With Election Day just over a year away, a deep sense of economic anxiety and doubt about the future hangs over the nation, according to the latest New York Times/CBS News poll, with Americans’ distrust of government at its highest level ever.
The combustible climate helps explain the volatility of the presidential race and has provided an opening for protest movements like Occupy Wall Street, to highlight grievances about banks, income inequality and a sense that the poor and middle class have been disenfranchised.
Almost half of the public thinks the sentiment at the root of the Occupy movement generally reflects the views of most Americans.
With nearly all Americans remaining fearful that the economy is stagnating or deteriorating further, two-thirds of the public said that wealth should be distributed more evenly in the country. Seven in 10 Americans think the policies of Congressional Republicans favor the rich. Two-thirds object to tax cuts for corporations and a similar number prefer increasing income taxes on millionaires.
On Tuesday, the Congressional Budget Office released a new study concluding that income distribution had become much more uneven in the last three decades, a report that could figure prominently in the battle over how to revive the economy and rein in the federal debt.
The poll findings underscore a dissatisfaction and restlessness heading into the election season that has been highlighted through competing voices from the Occupy Wall Street and Tea Party movements, a broad anti-Washington sentiment and the crosscurrents inside both parties about the best way forward.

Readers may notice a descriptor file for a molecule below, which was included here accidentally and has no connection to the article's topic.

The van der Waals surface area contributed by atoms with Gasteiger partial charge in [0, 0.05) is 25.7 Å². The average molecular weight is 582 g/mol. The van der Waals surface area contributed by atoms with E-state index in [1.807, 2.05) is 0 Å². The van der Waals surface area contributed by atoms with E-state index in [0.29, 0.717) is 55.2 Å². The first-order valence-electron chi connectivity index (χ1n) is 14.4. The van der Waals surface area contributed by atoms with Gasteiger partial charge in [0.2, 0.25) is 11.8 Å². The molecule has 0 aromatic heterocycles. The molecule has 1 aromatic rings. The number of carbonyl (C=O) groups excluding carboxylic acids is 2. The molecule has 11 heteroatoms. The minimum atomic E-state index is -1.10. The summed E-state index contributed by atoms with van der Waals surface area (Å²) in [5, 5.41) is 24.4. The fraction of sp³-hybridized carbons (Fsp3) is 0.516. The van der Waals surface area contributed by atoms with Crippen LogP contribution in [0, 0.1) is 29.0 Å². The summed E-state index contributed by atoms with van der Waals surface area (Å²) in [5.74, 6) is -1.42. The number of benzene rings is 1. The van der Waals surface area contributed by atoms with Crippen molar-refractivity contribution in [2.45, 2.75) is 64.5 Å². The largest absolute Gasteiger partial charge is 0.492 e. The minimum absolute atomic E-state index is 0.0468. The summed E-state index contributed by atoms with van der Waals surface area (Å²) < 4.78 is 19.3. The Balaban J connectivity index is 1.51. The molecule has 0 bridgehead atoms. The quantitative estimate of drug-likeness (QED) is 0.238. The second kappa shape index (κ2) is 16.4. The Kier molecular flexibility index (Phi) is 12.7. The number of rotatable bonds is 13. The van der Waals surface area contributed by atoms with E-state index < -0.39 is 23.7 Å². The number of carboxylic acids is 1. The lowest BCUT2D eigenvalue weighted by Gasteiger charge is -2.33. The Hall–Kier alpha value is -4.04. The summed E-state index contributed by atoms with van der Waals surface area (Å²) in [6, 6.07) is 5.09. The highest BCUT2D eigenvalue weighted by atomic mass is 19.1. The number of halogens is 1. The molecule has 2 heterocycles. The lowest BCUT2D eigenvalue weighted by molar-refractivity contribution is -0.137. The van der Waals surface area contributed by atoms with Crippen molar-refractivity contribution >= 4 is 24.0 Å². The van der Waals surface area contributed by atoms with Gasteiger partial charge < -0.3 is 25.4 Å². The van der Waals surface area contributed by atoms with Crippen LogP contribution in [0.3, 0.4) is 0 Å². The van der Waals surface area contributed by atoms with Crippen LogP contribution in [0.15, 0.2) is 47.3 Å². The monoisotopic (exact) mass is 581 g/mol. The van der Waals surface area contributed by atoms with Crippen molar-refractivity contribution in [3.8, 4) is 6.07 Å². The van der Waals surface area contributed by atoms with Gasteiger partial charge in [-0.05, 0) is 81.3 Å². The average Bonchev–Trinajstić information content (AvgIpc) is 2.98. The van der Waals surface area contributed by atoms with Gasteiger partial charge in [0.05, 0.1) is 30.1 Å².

Not only do 89 percent of Americans say they distrust government to do the right thing, but 74 percent say the country is on the wrong track and 84 percent disapprove of Congress — warnings for Democrats and Republicans alike.
Republican voters remain unenthused about their options to challenge President Obama next year, as the competition intensifies among Mitt Romney, Gov. Rick Perry of Texas and other contenders. The uncertainty has provided an opening for Herman Cain, who was viewed more enthusiastically by Republican primary voters than were other Republican candidates.
The approval rating for Mr. Obama, 46 percent, appears to be elevated by positions he has taken on foreign affairs. Sixty percent of those questioned said they approve of his handling of Iraq, a question added to the poll after his announcement last Friday that American troops would come home by the end of the year.
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SOURCE: The New York Times
Jeff Zeleny and Megan Thee-Brenan